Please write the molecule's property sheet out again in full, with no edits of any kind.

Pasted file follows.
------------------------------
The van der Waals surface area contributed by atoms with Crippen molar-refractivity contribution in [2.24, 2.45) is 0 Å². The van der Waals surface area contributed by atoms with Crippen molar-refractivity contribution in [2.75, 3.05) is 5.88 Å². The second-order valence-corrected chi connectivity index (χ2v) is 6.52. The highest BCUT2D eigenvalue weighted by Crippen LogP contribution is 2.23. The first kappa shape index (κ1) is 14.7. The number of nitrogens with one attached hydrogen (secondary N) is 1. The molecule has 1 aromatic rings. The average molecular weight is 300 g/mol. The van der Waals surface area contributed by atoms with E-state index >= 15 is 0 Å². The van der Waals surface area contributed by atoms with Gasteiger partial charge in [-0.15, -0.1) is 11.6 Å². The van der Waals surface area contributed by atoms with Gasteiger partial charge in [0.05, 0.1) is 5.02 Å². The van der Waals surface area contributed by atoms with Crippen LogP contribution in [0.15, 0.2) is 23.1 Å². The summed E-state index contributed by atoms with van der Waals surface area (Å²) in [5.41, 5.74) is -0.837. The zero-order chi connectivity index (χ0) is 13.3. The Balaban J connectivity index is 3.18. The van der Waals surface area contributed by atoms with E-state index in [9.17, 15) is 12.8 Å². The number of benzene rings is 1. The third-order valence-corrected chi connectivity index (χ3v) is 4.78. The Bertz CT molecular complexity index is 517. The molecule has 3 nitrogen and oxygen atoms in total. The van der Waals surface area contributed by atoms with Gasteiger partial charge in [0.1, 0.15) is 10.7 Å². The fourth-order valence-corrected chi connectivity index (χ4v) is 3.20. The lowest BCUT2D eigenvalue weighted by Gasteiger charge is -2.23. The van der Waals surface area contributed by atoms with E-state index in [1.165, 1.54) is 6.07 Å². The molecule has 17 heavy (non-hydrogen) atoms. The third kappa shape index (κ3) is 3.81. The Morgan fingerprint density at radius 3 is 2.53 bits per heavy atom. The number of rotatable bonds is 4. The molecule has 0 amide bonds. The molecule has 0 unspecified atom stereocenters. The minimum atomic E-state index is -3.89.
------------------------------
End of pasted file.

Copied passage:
The van der Waals surface area contributed by atoms with Crippen molar-refractivity contribution in [2.24, 2.45) is 0 Å². The van der Waals surface area contributed by atoms with Crippen molar-refractivity contribution in [2.75, 3.05) is 5.88 Å². The second-order valence-corrected chi connectivity index (χ2v) is 6.52. The highest BCUT2D eigenvalue weighted by Crippen LogP contribution is 2.23. The first kappa shape index (κ1) is 14.7. The number of nitrogens with one attached hydrogen (secondary N) is 1. The molecule has 1 aromatic rings. The average molecular weight is 300 g/mol. The van der Waals surface area contributed by atoms with E-state index >= 15 is 0 Å². The van der Waals surface area contributed by atoms with Gasteiger partial charge in [-0.15, -0.1) is 11.6 Å². The van der Waals surface area contributed by atoms with Gasteiger partial charge in [0.05, 0.1) is 5.02 Å². The van der Waals surface area contributed by atoms with Crippen LogP contribution in [0.15, 0.2) is 23.1 Å². The summed E-state index contributed by atoms with van der Waals surface area (Å²) in [5.41, 5.74) is -0.837. The zero-order chi connectivity index (χ0) is 13.3. The Balaban J connectivity index is 3.18. The van der Waals surface area contributed by atoms with E-state index in [9.17, 15) is 12.8 Å². The number of benzene rings is 1. The third-order valence-corrected chi connectivity index (χ3v) is 4.78. The Bertz CT molecular complexity index is 517. The molecule has 3 nitrogen and oxygen atoms in total. The van der Waals surface area contributed by atoms with Gasteiger partial charge in [0.1, 0.15) is 10.7 Å². The fourth-order valence-corrected chi connectivity index (χ4v) is 3.20. The lowest BCUT2D eigenvalue weighted by Gasteiger charge is -2.23. The van der Waals surface area contributed by atoms with E-state index in [1.165, 1.54) is 6.07 Å². The molecule has 17 heavy (non-hydrogen) atoms. The third kappa shape index (κ3) is 3.81. The Morgan fingerprint density at radius 3 is 2.53 bits per heavy atom. The number of rotatable bonds is 4. The molecule has 0 amide bonds. The molecule has 0 unspecified atom stereocenters. The minimum atomic E-state index is -3.89.